WASHINGTON — Today, the Department of Veterans Affairs (VA) announced a new partnership to increase access to lung screening for Veterans.
Sponsored by the Bristol-Myers Squibb Foundation, the project brings together experts from within and outside VA to develop the VA-PALS Implementation Network (VA-Partnership to increase Access to Lung Screening). Its goal is to develop early-detection programs for lung cancer, a malignancy with an 80 percent cure rate when caught early.
This new project will launch lung-screening services at the Phoenix VA Health Care System by December 2017, and then extend these services to nine additional VA medical facilities starting in 2018. Once fully implemented, the project has the potential to become even more widely available throughout VA.
“This partnership is another example of VA’s work to improve Veterans health and well-being,” said VA Secretary Dr. David J. Shulkin. “The VA-PALS lung screening initiative demonstrates our priority to work together with outside organizations to provide more efficient care aimed at addressing serious health concerns.”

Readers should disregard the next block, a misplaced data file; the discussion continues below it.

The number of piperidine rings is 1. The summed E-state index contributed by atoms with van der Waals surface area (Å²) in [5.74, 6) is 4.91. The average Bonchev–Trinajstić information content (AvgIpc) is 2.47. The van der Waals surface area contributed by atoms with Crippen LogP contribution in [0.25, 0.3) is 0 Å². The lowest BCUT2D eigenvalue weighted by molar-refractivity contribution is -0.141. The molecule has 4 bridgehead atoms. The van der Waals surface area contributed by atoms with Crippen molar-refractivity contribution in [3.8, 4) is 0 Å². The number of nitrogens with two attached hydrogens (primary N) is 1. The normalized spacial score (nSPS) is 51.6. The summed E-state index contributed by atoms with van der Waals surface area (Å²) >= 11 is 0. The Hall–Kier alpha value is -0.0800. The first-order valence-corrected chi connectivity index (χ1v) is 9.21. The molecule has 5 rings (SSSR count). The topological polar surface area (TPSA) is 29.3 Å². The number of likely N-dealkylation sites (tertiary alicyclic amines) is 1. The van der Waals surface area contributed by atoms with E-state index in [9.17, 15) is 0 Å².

The VA-PALS initiative builds upon lessons learned from currently available screening programs, including those of VA’s Office of Rural Health, which is supporting the project’s goal to reach Veterans living in rural areas. It also adds to a portfolio of other major VA lung cancer initiatives, which include the VALOR Trial (Veterans Affairs Lung Cancer Or Stereotactic Radiotherapy) and the APOLLO Network (Applied Proteogenomics OrganizationaL Learning and Outcomes).
“Research shows that with comprehensive lung screening programs, early identification of lung cancer leads to more effective treatments and, ultimately, saves lives,” said John Damonti, president of Bristol-Myers Squibb Foundation. “The Bristol-Myers Squibb Foundation is proud to partner with the VA-PALS Implementation Network in this important step to increase access to state-of-the-art screening for Veterans at risk of lung cancer.”